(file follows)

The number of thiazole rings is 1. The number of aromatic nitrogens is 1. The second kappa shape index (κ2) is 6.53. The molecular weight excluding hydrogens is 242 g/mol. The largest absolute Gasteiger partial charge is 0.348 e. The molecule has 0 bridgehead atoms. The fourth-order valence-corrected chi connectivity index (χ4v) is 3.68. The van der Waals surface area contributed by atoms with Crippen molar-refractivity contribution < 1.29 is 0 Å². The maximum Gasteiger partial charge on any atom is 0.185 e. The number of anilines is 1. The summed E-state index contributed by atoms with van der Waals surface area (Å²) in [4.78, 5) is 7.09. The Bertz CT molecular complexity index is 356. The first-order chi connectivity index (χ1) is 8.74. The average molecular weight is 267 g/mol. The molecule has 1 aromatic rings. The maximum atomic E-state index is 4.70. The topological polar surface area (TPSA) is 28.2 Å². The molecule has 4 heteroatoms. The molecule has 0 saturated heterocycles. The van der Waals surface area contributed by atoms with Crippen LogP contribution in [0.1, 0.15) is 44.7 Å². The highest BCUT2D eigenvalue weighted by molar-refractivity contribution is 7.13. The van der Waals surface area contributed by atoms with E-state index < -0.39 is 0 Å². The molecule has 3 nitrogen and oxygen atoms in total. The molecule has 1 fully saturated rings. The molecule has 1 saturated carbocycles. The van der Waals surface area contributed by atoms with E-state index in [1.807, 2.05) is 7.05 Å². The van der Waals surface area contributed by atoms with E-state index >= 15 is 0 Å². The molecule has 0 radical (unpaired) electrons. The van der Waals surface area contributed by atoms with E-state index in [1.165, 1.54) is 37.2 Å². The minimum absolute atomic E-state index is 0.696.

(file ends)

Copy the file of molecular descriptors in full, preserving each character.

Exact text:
The number of thiazole rings is 1. The number of aromatic nitrogens is 1. The second kappa shape index (κ2) is 6.53. The molecular weight excluding hydrogens is 242 g/mol. The largest absolute Gasteiger partial charge is 0.348 e. The molecule has 0 bridgehead atoms. The fourth-order valence-corrected chi connectivity index (χ4v) is 3.68. The van der Waals surface area contributed by atoms with Crippen molar-refractivity contribution < 1.29 is 0 Å². The maximum Gasteiger partial charge on any atom is 0.185 e. The number of anilines is 1. The summed E-state index contributed by atoms with van der Waals surface area (Å²) in [4.78, 5) is 7.09. The Bertz CT molecular complexity index is 356. The first-order chi connectivity index (χ1) is 8.74. The average molecular weight is 267 g/mol. The molecule has 1 aromatic rings. The maximum atomic E-state index is 4.70. The topological polar surface area (TPSA) is 28.2 Å². The molecule has 4 heteroatoms. The molecule has 0 saturated heterocycles. The van der Waals surface area contributed by atoms with Crippen LogP contribution in [0.1, 0.15) is 44.7 Å². The highest BCUT2D eigenvalue weighted by molar-refractivity contribution is 7.13. The van der Waals surface area contributed by atoms with E-state index < -0.39 is 0 Å². The molecule has 3 nitrogen and oxygen atoms in total. The molecule has 1 fully saturated rings. The molecule has 1 saturated carbocycles. The van der Waals surface area contributed by atoms with E-state index in [1.807, 2.05) is 7.05 Å². The van der Waals surface area contributed by atoms with E-state index >= 15 is 0 Å². The molecule has 0 radical (unpaired) electrons. The van der Waals surface area contributed by atoms with E-state index in [1.165, 1.54) is 37.2 Å². The minimum absolute atomic E-state index is 0.696.